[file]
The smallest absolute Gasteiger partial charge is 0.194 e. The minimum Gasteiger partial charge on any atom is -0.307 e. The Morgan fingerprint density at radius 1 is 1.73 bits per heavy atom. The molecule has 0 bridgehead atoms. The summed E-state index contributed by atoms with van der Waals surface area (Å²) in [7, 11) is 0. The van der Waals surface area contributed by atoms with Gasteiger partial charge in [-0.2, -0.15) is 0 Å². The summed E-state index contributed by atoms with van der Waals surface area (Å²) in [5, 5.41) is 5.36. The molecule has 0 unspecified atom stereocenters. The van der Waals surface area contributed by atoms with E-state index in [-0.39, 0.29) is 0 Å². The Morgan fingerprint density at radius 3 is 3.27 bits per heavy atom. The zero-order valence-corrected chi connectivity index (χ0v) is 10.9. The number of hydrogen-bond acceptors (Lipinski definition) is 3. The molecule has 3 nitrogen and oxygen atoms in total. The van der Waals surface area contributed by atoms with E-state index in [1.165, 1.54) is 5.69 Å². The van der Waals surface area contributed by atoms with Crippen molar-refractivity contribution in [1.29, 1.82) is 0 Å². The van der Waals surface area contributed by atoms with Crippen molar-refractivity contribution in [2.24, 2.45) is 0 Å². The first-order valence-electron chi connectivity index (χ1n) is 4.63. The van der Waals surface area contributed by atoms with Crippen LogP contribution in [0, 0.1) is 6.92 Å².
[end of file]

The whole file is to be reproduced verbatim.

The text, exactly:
The smallest absolute Gasteiger partial charge is 0.194 e. The minimum Gasteiger partial charge on any atom is -0.307 e. The Morgan fingerprint density at radius 1 is 1.73 bits per heavy atom. The molecule has 0 bridgehead atoms. The summed E-state index contributed by atoms with van der Waals surface area (Å²) in [7, 11) is 0. The van der Waals surface area contributed by atoms with Gasteiger partial charge in [-0.2, -0.15) is 0 Å². The summed E-state index contributed by atoms with van der Waals surface area (Å²) in [5, 5.41) is 5.36. The molecule has 0 unspecified atom stereocenters. The van der Waals surface area contributed by atoms with E-state index in [-0.39, 0.29) is 0 Å². The Morgan fingerprint density at radius 3 is 3.27 bits per heavy atom. The zero-order valence-corrected chi connectivity index (χ0v) is 10.9. The number of hydrogen-bond acceptors (Lipinski definition) is 3. The molecule has 3 nitrogen and oxygen atoms in total. The van der Waals surface area contributed by atoms with E-state index in [1.165, 1.54) is 5.69 Å². The van der Waals surface area contributed by atoms with Crippen molar-refractivity contribution in [1.29, 1.82) is 0 Å². The van der Waals surface area contributed by atoms with Crippen molar-refractivity contribution in [2.24, 2.45) is 0 Å². The first-order valence-electron chi connectivity index (χ1n) is 4.63. The van der Waals surface area contributed by atoms with Crippen LogP contribution in [0, 0.1) is 6.92 Å².